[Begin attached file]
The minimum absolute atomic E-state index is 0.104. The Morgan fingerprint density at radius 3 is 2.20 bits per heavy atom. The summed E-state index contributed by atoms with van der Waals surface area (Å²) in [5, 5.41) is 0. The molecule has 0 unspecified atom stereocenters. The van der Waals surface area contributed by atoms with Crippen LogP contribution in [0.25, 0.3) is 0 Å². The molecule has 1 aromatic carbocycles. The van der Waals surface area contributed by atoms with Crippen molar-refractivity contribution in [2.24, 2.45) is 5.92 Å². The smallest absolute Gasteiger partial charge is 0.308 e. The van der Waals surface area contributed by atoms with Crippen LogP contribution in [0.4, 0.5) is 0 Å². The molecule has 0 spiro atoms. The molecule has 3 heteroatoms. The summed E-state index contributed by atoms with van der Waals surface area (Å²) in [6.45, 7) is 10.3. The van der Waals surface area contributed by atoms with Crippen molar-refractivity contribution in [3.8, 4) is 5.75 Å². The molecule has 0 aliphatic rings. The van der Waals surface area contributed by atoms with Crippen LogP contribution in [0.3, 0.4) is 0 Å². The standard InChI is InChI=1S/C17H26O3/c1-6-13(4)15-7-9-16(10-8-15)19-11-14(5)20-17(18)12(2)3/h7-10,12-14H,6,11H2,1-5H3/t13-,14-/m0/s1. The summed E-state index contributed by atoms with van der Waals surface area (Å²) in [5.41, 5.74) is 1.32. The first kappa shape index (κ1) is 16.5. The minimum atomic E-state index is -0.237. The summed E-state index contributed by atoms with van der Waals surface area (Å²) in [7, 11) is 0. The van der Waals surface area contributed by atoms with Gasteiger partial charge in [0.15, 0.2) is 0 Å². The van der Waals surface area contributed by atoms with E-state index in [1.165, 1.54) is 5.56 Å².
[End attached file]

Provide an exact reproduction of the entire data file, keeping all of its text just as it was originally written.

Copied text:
The minimum absolute atomic E-state index is 0.104. The Morgan fingerprint density at radius 3 is 2.20 bits per heavy atom. The summed E-state index contributed by atoms with van der Waals surface area (Å²) in [5, 5.41) is 0. The molecule has 0 unspecified atom stereocenters. The van der Waals surface area contributed by atoms with Crippen LogP contribution in [0.25, 0.3) is 0 Å². The molecule has 1 aromatic carbocycles. The van der Waals surface area contributed by atoms with Crippen molar-refractivity contribution in [2.24, 2.45) is 5.92 Å². The smallest absolute Gasteiger partial charge is 0.308 e. The van der Waals surface area contributed by atoms with Crippen LogP contribution in [0.4, 0.5) is 0 Å². The molecule has 0 spiro atoms. The molecule has 3 heteroatoms. The summed E-state index contributed by atoms with van der Waals surface area (Å²) in [6.45, 7) is 10.3. The van der Waals surface area contributed by atoms with Crippen molar-refractivity contribution in [3.8, 4) is 5.75 Å². The molecule has 0 aliphatic rings. The van der Waals surface area contributed by atoms with Crippen LogP contribution in [0.3, 0.4) is 0 Å². The standard InChI is InChI=1S/C17H26O3/c1-6-13(4)15-7-9-16(10-8-15)19-11-14(5)20-17(18)12(2)3/h7-10,12-14H,6,11H2,1-5H3/t13-,14-/m0/s1. The summed E-state index contributed by atoms with van der Waals surface area (Å²) in [5.41, 5.74) is 1.32. The first kappa shape index (κ1) is 16.5. The minimum atomic E-state index is -0.237. The summed E-state index contributed by atoms with van der Waals surface area (Å²) in [7, 11) is 0. The van der Waals surface area contributed by atoms with Gasteiger partial charge in [0.15, 0.2) is 0 Å². The van der Waals surface area contributed by atoms with E-state index in [1.165, 1.54) is 5.56 Å².